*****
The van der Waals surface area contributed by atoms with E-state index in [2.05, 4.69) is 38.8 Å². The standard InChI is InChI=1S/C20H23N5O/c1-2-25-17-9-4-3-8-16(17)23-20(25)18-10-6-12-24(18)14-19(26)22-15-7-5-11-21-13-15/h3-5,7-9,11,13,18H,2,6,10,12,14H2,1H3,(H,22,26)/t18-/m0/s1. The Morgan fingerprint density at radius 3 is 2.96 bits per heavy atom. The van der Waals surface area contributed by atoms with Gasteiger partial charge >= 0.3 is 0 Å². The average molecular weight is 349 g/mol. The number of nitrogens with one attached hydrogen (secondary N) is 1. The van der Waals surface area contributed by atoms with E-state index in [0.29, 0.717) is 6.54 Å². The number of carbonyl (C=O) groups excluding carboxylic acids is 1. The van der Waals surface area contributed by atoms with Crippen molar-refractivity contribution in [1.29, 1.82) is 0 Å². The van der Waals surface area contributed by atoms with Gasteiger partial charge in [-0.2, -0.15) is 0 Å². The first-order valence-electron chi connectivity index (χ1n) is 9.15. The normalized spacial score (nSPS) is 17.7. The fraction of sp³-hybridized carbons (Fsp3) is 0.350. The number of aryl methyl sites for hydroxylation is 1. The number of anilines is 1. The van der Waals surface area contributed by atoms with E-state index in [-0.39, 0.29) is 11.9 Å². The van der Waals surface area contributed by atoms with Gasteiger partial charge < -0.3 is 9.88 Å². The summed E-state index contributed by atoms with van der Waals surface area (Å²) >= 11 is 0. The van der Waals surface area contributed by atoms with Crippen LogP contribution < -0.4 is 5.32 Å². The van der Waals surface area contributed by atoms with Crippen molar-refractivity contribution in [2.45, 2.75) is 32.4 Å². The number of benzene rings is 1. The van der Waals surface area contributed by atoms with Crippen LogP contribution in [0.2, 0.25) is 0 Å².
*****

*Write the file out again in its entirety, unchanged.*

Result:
The van der Waals surface area contributed by atoms with E-state index in [2.05, 4.69) is 38.8 Å². The standard InChI is InChI=1S/C20H23N5O/c1-2-25-17-9-4-3-8-16(17)23-20(25)18-10-6-12-24(18)14-19(26)22-15-7-5-11-21-13-15/h3-5,7-9,11,13,18H,2,6,10,12,14H2,1H3,(H,22,26)/t18-/m0/s1. The Morgan fingerprint density at radius 3 is 2.96 bits per heavy atom. The van der Waals surface area contributed by atoms with Gasteiger partial charge >= 0.3 is 0 Å². The average molecular weight is 349 g/mol. The number of nitrogens with one attached hydrogen (secondary N) is 1. The van der Waals surface area contributed by atoms with E-state index in [0.29, 0.717) is 6.54 Å². The number of carbonyl (C=O) groups excluding carboxylic acids is 1. The van der Waals surface area contributed by atoms with Crippen molar-refractivity contribution in [1.29, 1.82) is 0 Å². The van der Waals surface area contributed by atoms with Gasteiger partial charge in [-0.2, -0.15) is 0 Å². The first-order valence-electron chi connectivity index (χ1n) is 9.15. The normalized spacial score (nSPS) is 17.7. The fraction of sp³-hybridized carbons (Fsp3) is 0.350. The number of aryl methyl sites for hydroxylation is 1. The number of anilines is 1. The van der Waals surface area contributed by atoms with E-state index in [-0.39, 0.29) is 11.9 Å². The van der Waals surface area contributed by atoms with Gasteiger partial charge < -0.3 is 9.88 Å². The summed E-state index contributed by atoms with van der Waals surface area (Å²) >= 11 is 0. The van der Waals surface area contributed by atoms with Crippen LogP contribution < -0.4 is 5.32 Å². The van der Waals surface area contributed by atoms with Crippen molar-refractivity contribution in [2.45, 2.75) is 32.4 Å². The number of benzene rings is 1. The van der Waals surface area contributed by atoms with Crippen LogP contribution in [0.2, 0.25) is 0 Å².